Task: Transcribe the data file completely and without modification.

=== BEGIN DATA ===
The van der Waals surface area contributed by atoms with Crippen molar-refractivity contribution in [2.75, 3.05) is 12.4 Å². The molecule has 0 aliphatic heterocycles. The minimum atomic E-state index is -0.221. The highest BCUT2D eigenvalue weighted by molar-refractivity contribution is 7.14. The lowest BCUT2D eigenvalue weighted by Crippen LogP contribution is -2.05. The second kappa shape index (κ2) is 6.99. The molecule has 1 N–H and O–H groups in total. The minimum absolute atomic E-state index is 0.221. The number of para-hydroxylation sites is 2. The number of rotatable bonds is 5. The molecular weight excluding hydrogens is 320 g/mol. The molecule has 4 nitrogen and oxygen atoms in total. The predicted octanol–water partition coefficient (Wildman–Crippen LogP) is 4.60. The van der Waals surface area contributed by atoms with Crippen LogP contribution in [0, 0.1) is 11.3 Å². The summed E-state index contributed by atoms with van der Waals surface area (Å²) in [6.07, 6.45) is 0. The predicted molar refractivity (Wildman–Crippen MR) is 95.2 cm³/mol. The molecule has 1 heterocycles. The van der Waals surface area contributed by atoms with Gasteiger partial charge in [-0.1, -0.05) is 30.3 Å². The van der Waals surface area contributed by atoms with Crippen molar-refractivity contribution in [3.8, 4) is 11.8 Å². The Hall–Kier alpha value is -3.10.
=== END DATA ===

The van der Waals surface area contributed by atoms with Crippen molar-refractivity contribution in [2.75, 3.05) is 12.4 Å². The molecule has 0 aliphatic heterocycles. The minimum atomic E-state index is -0.221. The highest BCUT2D eigenvalue weighted by molar-refractivity contribution is 7.14. The lowest BCUT2D eigenvalue weighted by Crippen LogP contribution is -2.05. The second kappa shape index (κ2) is 6.99. The molecule has 1 N–H and O–H groups in total. The minimum absolute atomic E-state index is 0.221. The number of para-hydroxylation sites is 2. The number of rotatable bonds is 5. The molecular weight excluding hydrogens is 320 g/mol. The molecule has 4 nitrogen and oxygen atoms in total. The predicted octanol–water partition coefficient (Wildman–Crippen LogP) is 4.60. The van der Waals surface area contributed by atoms with Crippen LogP contribution in [0, 0.1) is 11.3 Å². The summed E-state index contributed by atoms with van der Waals surface area (Å²) in [6.07, 6.45) is 0. The predicted molar refractivity (Wildman–Crippen MR) is 95.2 cm³/mol. The molecule has 1 heterocycles. The van der Waals surface area contributed by atoms with Gasteiger partial charge in [-0.1, -0.05) is 30.3 Å². The van der Waals surface area contributed by atoms with Crippen molar-refractivity contribution in [3.8, 4) is 11.8 Å². The Hall–Kier alpha value is -3.10.